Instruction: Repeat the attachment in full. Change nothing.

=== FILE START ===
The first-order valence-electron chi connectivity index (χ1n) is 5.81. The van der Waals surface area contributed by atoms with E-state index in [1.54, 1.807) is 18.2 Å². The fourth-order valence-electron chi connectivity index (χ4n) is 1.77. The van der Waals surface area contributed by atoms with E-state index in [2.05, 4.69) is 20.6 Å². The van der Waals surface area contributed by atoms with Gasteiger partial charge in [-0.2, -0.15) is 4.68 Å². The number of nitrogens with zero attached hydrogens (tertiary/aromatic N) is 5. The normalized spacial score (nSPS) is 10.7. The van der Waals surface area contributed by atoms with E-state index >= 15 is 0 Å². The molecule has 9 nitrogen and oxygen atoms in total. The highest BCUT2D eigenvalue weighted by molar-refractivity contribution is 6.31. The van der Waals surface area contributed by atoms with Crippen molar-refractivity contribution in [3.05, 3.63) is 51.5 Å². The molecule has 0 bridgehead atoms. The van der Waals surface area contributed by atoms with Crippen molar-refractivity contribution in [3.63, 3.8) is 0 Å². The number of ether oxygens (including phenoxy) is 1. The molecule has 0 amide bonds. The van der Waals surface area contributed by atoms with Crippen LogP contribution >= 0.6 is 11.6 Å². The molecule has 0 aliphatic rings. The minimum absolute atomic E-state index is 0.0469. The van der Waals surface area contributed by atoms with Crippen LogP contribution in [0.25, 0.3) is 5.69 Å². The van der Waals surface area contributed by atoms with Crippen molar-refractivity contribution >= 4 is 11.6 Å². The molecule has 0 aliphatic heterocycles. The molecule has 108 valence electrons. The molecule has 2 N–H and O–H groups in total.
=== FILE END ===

The first-order valence-electron chi connectivity index (χ1n) is 5.81. The van der Waals surface area contributed by atoms with E-state index in [1.54, 1.807) is 18.2 Å². The fourth-order valence-electron chi connectivity index (χ4n) is 1.77. The van der Waals surface area contributed by atoms with E-state index in [2.05, 4.69) is 20.6 Å². The van der Waals surface area contributed by atoms with Gasteiger partial charge in [-0.2, -0.15) is 4.68 Å². The number of nitrogens with zero attached hydrogens (tertiary/aromatic N) is 5. The normalized spacial score (nSPS) is 10.7. The van der Waals surface area contributed by atoms with E-state index >= 15 is 0 Å². The molecule has 9 nitrogen and oxygen atoms in total. The highest BCUT2D eigenvalue weighted by molar-refractivity contribution is 6.31. The van der Waals surface area contributed by atoms with Crippen molar-refractivity contribution in [3.05, 3.63) is 51.5 Å². The molecule has 0 bridgehead atoms. The van der Waals surface area contributed by atoms with Crippen molar-refractivity contribution in [3.63, 3.8) is 0 Å². The number of ether oxygens (including phenoxy) is 1. The molecule has 0 amide bonds. The van der Waals surface area contributed by atoms with Crippen LogP contribution >= 0.6 is 11.6 Å². The molecule has 0 aliphatic rings. The minimum absolute atomic E-state index is 0.0469. The van der Waals surface area contributed by atoms with Crippen LogP contribution in [0.25, 0.3) is 5.69 Å². The van der Waals surface area contributed by atoms with Crippen molar-refractivity contribution >= 4 is 11.6 Å². The molecule has 0 aliphatic heterocycles. The molecule has 108 valence electrons. The molecule has 2 N–H and O–H groups in total.